By DAVID RAINER, Alabama Department of Conservation and Natural Resources
In 2017, the Law Enforcement Section of the Alabama Wildlife and Freshwater Fisheries (WFF) Division began providing specialized training for its new recruits. The Section has now expanded to sharing that unique training with other agencies, even with other states.
Carter Hendrix, Assistant Chief of WFF Law Enforcement, said the idea to offer more that basic training to help new recruits transition to the Alabama Department of Conservation and Natural Resources (ADCNR) came to fruition in 2017 with the Rural Operations for Law Enforcement curriculum.
“Our instructor cadre came up with the idea of helping new trainees get a jump-start on their careers by teaching them vital skills outside the standardized training we do, like firearms qualifications,” Hendrix said.
The expanded training includes Wilderness Medical Skills training, Search Formations proven by military tactics, and Man-Tracking Skills.
After the Rural Operations for Law Enforcement instructors amassed information and wrote a student manual in 2018 to go with the training, they started traveling the state to train game wardens.
“We did five courses statewide and taught every game warden these vital skills,” Hendrix said.
The course begins with Wilderness Medical Skills.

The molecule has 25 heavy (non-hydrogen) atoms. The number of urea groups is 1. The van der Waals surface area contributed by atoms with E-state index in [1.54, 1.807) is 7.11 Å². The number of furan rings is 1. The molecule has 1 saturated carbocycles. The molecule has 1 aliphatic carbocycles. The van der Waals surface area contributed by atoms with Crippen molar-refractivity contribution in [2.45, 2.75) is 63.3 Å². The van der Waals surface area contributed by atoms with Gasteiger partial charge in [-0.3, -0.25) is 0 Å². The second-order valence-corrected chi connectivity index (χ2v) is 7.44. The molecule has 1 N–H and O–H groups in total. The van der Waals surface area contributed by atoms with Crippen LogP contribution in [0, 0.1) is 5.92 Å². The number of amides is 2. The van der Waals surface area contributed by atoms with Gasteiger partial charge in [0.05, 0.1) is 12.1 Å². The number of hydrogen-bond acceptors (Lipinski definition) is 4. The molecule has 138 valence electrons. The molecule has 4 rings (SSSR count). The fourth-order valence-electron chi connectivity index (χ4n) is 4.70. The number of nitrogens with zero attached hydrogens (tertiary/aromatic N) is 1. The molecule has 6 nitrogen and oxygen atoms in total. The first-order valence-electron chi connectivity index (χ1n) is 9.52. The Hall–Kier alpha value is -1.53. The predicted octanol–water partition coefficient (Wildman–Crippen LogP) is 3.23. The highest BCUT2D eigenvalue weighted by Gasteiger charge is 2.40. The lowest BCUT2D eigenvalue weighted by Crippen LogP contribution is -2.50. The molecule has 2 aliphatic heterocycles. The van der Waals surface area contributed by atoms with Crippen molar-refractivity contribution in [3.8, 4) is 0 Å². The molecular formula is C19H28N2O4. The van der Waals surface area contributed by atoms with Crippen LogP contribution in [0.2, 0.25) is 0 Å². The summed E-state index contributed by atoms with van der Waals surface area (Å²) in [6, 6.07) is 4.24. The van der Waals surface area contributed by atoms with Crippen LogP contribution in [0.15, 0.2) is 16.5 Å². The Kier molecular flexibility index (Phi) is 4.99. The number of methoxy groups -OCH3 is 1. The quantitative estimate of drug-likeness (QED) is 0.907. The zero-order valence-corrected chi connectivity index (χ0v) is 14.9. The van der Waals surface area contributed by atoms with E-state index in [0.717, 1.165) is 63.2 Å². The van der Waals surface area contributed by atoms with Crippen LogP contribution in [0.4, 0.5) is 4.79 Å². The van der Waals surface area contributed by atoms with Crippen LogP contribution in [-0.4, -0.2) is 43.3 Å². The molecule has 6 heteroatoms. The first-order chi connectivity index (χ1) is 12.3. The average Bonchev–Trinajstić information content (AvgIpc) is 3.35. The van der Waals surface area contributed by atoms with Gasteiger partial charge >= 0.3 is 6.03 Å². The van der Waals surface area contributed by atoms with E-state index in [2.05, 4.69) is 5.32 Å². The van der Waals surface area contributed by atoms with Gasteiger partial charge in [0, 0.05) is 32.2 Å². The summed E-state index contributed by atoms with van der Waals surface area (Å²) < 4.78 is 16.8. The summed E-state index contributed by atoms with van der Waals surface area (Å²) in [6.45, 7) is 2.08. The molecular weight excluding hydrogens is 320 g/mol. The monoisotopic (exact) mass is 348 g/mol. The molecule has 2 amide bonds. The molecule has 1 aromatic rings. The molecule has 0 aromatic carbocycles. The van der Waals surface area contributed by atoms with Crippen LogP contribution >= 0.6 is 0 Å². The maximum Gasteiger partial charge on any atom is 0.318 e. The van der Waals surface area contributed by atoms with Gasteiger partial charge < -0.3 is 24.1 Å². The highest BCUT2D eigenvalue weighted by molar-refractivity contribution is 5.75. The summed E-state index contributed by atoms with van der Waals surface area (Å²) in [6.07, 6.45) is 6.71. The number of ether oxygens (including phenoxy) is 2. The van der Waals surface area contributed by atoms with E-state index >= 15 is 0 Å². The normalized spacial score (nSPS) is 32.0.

“Basically, they’re taught to stabilize an injured person in order to get them to a higher level of care, either a hospital or EMT (Emergency Medical Technician) on the nearest roadside,” Hendrix said. “It covers everything from stopping blood loss to constructing improvised methods of carry, like hasty litters and drags. We construct hasty litters by cutting small trees, or poles, and use two or three uniform shirts to carry the injured person on a litter.”
At times, game wardens will help to search for missing persons or suspects attempting to flee from law enforcement. The Search Formations instruction deals with those scenarios.
“We teach working in formation to search for Alzheimer’s patients, lost hikers and hunter, or sometimes fugitives attempting to escape in a wilderness terrain,” Hendrix said.
Man-Tracking is the final portion of the training.
“Man-Tracking is exactly what it sounds like,” Hendrix said. “It’s being able to identify tracks, being able to locate tracks or sign of any person or animal passing through an area. Sign could be footprints, broken limbs, trash, or any number of things.
“We take two days and teach those skills. Then we run realistic scenarios to test the officers’ skill levels and determine what they have learned.”
In 2018, Alabama was the host for the annual Southeastern Association of Fish and Wildlife Agencies (SEAFWA) Conference in Mobile. During the conference, WFF Law Enforcement presented a condensed version of the Rural Operations training to the law enforcement chiefs from other states at an off-site event in Baldwin County.
“We took them to the Baldwin County Sheriff’s Department range and shared with them some of the training we were utilizing as an outreach tool to other sheriff’s departments, police departments and rescue squads in an effort to share our knowledge and capabilities with other agencies,” Hendrix said. “They loved the idea and the backpacks we issue as go-bags to the officers. The contents of those go-bags include first-aid kits and blood-loss control items like tourniquets and granulated blood stop. The officers also take extra ammo, food and water. Some of the items we mandate for uniformity, and some may be personal preference.”